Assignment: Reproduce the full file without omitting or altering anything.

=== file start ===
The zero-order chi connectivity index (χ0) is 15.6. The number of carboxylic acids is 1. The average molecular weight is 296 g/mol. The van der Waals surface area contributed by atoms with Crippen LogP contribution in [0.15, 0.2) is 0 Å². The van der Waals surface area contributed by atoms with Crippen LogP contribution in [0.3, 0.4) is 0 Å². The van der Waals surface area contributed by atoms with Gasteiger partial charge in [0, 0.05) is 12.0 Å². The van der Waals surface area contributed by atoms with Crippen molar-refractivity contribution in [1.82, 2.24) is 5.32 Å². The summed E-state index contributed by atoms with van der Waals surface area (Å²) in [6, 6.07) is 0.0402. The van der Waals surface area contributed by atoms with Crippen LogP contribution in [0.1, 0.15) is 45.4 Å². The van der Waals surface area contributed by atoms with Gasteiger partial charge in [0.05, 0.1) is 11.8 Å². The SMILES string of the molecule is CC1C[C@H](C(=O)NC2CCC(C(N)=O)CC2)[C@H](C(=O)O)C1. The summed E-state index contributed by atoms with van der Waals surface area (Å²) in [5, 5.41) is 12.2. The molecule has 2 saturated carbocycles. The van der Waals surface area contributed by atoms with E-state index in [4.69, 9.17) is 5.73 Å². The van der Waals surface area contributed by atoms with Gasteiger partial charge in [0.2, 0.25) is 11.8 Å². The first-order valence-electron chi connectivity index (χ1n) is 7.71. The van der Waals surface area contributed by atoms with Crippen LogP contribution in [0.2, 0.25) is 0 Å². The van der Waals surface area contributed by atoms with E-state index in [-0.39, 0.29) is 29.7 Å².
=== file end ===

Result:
The zero-order chi connectivity index (χ0) is 15.6. The number of carboxylic acids is 1. The average molecular weight is 296 g/mol. The van der Waals surface area contributed by atoms with Crippen LogP contribution in [0.15, 0.2) is 0 Å². The van der Waals surface area contributed by atoms with Crippen LogP contribution in [0.3, 0.4) is 0 Å². The van der Waals surface area contributed by atoms with Gasteiger partial charge in [0, 0.05) is 12.0 Å². The van der Waals surface area contributed by atoms with Crippen molar-refractivity contribution in [1.82, 2.24) is 5.32 Å². The summed E-state index contributed by atoms with van der Waals surface area (Å²) in [6, 6.07) is 0.0402. The van der Waals surface area contributed by atoms with Crippen LogP contribution in [0.1, 0.15) is 45.4 Å². The van der Waals surface area contributed by atoms with Gasteiger partial charge in [0.05, 0.1) is 11.8 Å². The SMILES string of the molecule is CC1C[C@H](C(=O)NC2CCC(C(N)=O)CC2)[C@H](C(=O)O)C1. The summed E-state index contributed by atoms with van der Waals surface area (Å²) in [5, 5.41) is 12.2. The molecule has 2 saturated carbocycles. The van der Waals surface area contributed by atoms with E-state index in [4.69, 9.17) is 5.73 Å². The van der Waals surface area contributed by atoms with Gasteiger partial charge in [0.2, 0.25) is 11.8 Å². The first-order valence-electron chi connectivity index (χ1n) is 7.71. The van der Waals surface area contributed by atoms with Crippen LogP contribution in [0.2, 0.25) is 0 Å². The van der Waals surface area contributed by atoms with E-state index in [-0.39, 0.29) is 29.7 Å².